Larger Landscapes

Terrence O'Brien '10

I think there is a predictable developmental bridge that shapes all high school students entering the larger landscapes of college living and life. Whether it is at St. Lawrence or some other setting in higher education, the first-year collegian’s “small world” of high school is soon seen as just a slice of a much bigger pie.

I was born in El Salvador during the country’s civil war, adopted before age 4, and spun (which in hindsight seems to be a life pattern) into a larger and vastly different world. Entry into a new social and cultural universe happened again when as a high school junior I attended Wilbraham and Monson Academy in Massachusetts, and again in my coming to SLU. After college, my return to El Salvador for a year and my service in the Peace Corps in Indonesia for 27 months continued my life of shifting from one world to another. Now, as I re-create myself in South Carolina as an employee of the Equal Employment Opportunity Commission, I am at it again.

I look back at my time at Wilbraham and Monson and note the emphasis on academic achievement and community-building of a diverse population of teenagers still very much in need of surrogate parenting. I can’t help but wince when I look at the enormousness of that challenge for WMA faculty and staff.

SLU was the WMA experience with far less surrogate parenting and a notion of community that expanded well beyond the geography of a campus, reaching across a planet full of diverse languages, cultures, economies, religions and political ideologies. The message of global community and global responsibility was as evident in my St. Lawrence Global Studies classes as it was if one took the time to read posters at the student union, or even the alumni magazine.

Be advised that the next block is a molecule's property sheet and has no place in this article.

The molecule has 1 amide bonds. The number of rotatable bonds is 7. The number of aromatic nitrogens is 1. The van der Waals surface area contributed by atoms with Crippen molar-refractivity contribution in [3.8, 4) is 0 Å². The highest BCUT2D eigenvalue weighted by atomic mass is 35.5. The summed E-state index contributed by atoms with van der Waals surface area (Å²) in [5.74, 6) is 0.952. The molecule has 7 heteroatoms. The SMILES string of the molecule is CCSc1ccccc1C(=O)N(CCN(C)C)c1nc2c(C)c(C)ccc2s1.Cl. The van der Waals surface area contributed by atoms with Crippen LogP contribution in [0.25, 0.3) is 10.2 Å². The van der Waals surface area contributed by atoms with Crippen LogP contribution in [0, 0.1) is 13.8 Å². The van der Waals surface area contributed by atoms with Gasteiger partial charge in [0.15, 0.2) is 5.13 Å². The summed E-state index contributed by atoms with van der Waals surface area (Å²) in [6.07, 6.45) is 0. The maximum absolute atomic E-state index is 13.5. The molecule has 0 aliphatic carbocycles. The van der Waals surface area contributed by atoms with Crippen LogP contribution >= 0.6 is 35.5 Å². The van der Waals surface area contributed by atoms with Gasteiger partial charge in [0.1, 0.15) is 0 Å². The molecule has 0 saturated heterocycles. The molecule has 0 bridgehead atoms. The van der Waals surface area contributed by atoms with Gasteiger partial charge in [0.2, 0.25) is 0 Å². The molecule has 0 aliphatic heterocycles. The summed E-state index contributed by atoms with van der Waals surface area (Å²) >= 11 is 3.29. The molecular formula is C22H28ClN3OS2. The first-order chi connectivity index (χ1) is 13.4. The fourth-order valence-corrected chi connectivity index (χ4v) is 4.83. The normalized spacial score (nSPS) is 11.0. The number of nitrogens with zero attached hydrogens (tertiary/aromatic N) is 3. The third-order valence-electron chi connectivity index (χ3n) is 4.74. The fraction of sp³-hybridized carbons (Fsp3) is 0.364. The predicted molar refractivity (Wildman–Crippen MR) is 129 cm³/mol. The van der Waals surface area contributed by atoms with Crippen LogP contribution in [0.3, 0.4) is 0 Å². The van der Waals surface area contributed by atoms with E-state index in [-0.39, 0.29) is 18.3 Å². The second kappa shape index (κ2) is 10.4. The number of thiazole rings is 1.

To say my life of changes at times felt fragmented would be an understatement. As is the case for most who by life’s lottery were born into a civil war society, I learned early to be a good observer. Ever since, I’ve been a good observer, if not always a good listener. (This created some complications when I was a student).

What I observed at St Lawrence is what I carry with me: faculty commitment; a supportive and responsive community when things weren’t going well; a prevailing vision that permeated the classrooms and Sandy MacAllaster Field, where I spent a great deal of time as a member of the men’s soccer team.

What I observed at SLU was a vision cloaked in the belief that we can do it, we can make a difference, if we work together.

The source of hope in this world is vision. St. Lawrence University has shared with me the gift of sight. I will do my best to pass it on.

We welcome your submissions for "FIrst-Person." They should be no more than 500 words and should connect with an aspect of your lifelong experience with St. Lawrence University. For consideration, please email